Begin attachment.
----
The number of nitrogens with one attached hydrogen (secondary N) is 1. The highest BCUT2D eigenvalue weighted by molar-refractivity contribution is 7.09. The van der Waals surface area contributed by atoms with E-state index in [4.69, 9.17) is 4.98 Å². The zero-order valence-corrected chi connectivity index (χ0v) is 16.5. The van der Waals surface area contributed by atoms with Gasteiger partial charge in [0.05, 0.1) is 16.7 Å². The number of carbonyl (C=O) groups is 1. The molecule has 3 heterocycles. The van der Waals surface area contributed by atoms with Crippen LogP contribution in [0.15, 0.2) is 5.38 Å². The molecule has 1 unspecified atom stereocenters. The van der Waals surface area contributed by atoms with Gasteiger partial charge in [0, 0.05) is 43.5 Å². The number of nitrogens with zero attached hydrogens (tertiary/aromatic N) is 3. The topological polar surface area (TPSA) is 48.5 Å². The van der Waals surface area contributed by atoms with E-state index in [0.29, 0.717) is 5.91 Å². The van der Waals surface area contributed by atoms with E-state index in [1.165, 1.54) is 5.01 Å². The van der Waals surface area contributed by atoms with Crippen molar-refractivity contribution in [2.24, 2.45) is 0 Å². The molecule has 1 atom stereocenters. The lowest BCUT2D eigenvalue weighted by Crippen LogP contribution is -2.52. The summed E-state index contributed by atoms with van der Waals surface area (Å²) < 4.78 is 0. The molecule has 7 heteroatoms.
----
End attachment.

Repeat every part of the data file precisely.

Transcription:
The number of nitrogens with one attached hydrogen (secondary N) is 1. The highest BCUT2D eigenvalue weighted by molar-refractivity contribution is 7.09. The van der Waals surface area contributed by atoms with E-state index in [4.69, 9.17) is 4.98 Å². The zero-order valence-corrected chi connectivity index (χ0v) is 16.5. The van der Waals surface area contributed by atoms with Gasteiger partial charge in [0.05, 0.1) is 16.7 Å². The number of carbonyl (C=O) groups is 1. The molecule has 3 heterocycles. The van der Waals surface area contributed by atoms with Crippen LogP contribution in [0.15, 0.2) is 5.38 Å². The molecule has 1 unspecified atom stereocenters. The van der Waals surface area contributed by atoms with Gasteiger partial charge in [0, 0.05) is 43.5 Å². The number of nitrogens with zero attached hydrogens (tertiary/aromatic N) is 3. The topological polar surface area (TPSA) is 48.5 Å². The van der Waals surface area contributed by atoms with E-state index in [0.29, 0.717) is 5.91 Å². The van der Waals surface area contributed by atoms with E-state index in [1.165, 1.54) is 5.01 Å². The van der Waals surface area contributed by atoms with Crippen molar-refractivity contribution in [2.24, 2.45) is 0 Å². The molecule has 1 atom stereocenters. The lowest BCUT2D eigenvalue weighted by Crippen LogP contribution is -2.52. The summed E-state index contributed by atoms with van der Waals surface area (Å²) < 4.78 is 0. The molecule has 7 heteroatoms.